This week Ruth:
• Joined campaigners and politicians from all of Scotland’s parties apart from the Conservatives outside Holyrood to protest the Tory imposed family cap and ‘rape clause. The family cap limits tax credits to only two children per family – unless the mother can prove that a third child was conceived as a result of rape or during an abusive relationship. Many sexual violence support charities such as Rape Crisis Scotland and Scottish Women’s Aid have said they will refuse to act as third party verifiers for the UK government, not least due to the trauma and stigma that the rape assessment process will cause both survivors and children of rape. SNP MP Alison Thewliss has led the campaign to scrap the grotesque two child policy and rape clause, and has received cross-party support with the exception of the Tories.
• Wrote to West Scotland Tory MSPs, Jamie Greene, Maurice Corry, and Maurice Golden calling on them to stop acting as mere mouthpieces for the UK government and oppose the shocking and inhumane two child limit and rape clause – and then blasted the misinformation and factual inaccuracies in their joint statement in response and called on them to clarify their false claims. The three Tory MSPS claimed that women applying for an exemption through the rape clause, by proving that they have been raped, will be ‘offered appropriate support from experienced third-party professionals who will be able to confirm that exceptions should apply.’ But, in reality, not a single third party agency in Scotland is willing to verify a woman’s claim to have been raped for the purpose of obtaining benefits. They also claim that the two child cap policy is ‘something which the majority of people think is fair’ – whilst setting out no supporting evidence for this statement, and ignoring the fact that every party in the Scottish Parliament, with the exception of the Scottish Tories, has unequivocally condemned the two child cap policy, and that Scotland did not vote for the UK Tory Government which introduced the policy.
• Became a member of Holyrood’s Education and Skills Committee in an Easter reshuffle. After serving on the Local Government and Communities Government between September 2016 and March 2017, Ruth attended her first meeting as a member of Holyrood’s Education and Skills Committee on Wednesday 19th April. The role of the Education and Skills committee is to consider and report on matters falling within the responsibility of the Cabinet Secretary for Education and Skills, including areas such as early years and childcare, schools and teaching, further and higher education, and child protection and looked after children. At the meeting on Wednesday 19th April, the Committee took evidence from Russell Gunson, Director of Institute for Public Policy Research (IPPR)Scotland, on the IPPR report Equipping Scotland for the future: Key Challenges for the Scottish Skills System. Ruth questioned Mr Gunson on the challenges around learners and employers being able to co-design learning along with providers – a recommendation in the report.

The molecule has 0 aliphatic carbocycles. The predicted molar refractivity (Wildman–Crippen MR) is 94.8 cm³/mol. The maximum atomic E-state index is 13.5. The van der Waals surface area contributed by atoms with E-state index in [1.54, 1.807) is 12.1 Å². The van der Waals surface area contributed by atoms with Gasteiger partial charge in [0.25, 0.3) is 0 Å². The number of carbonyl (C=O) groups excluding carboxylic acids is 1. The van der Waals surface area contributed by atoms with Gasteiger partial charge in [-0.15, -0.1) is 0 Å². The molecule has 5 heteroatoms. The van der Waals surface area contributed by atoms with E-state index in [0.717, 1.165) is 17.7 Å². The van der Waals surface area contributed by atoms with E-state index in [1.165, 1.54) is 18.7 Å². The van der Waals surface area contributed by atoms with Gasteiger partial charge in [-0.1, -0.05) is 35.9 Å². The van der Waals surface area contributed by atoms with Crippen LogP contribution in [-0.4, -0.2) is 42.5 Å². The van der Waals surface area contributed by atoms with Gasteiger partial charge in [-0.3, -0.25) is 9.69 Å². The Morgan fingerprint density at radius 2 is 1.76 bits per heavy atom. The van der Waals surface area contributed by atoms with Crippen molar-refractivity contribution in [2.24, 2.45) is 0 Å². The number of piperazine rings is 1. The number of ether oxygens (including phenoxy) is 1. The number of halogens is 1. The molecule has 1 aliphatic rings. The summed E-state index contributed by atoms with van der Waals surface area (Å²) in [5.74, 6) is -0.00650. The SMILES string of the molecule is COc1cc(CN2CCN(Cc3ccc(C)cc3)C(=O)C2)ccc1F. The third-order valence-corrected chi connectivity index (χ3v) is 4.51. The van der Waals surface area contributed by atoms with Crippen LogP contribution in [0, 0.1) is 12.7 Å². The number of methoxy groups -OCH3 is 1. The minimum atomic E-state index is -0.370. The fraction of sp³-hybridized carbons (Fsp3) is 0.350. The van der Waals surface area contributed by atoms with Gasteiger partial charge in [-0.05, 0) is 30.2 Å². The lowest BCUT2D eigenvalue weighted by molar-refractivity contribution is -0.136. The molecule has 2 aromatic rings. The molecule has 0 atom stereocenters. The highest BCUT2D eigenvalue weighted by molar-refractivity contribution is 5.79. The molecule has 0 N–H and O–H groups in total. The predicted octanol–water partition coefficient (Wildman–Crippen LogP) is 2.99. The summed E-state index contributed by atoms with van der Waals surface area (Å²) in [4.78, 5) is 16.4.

• Held MSP advice surgeries to listen to and help consituents in Castlepark and in her Irvine Office
• Secured a detailed survey into the A737 at Dalgarven in response to the serious and longstanding safety concerns of local residents. On 3rd March 2017, Ruth held a site meeting and walkover attended by Transport Scotland, Scotland TransServ, Police Scotland, and a number of residents and business owners. Following this meeting, Transport Scotland instructed their Operating Company, ScotlandTranserv, to conduct an investigation into the A737 at Dalgarven to identity potential measures to improve safety, reduce risk, and ensure safer travel. Transport Scotland have advised that the study is intended to begin towards the end of July this year and take 3-4 weeks to complete, with a report expected by September.
• Attended a parliamentary reception hosted by the Public and Commercial Services Union Scotland (PCS) to gain insight into their views on how Scotland should build a social security system based on dignity and respect. The PCS is the largest trade union representing the civil service workforce in both the UK and Scotland, including over 51,000 in the Department for Work and Pensions, and is well placed to positively participate as Scotland develops its own social security system. The PCS is committed to working with the Scottish Government and other stakeholders to ensure that Scotland creates a social security system that ‘truly works for those in need of social security, and for the workers administrating it.’ Amongst the key recommendations discussed at the reception were that ‘dignity and respect should be extended to those employed to deliver social security as well as those in receipt of it’, through, for example, ensuring that workers have decent pay, terms and conditions, and ensuring that Scotland has a welfare system ‘based on need and not moral judgements.’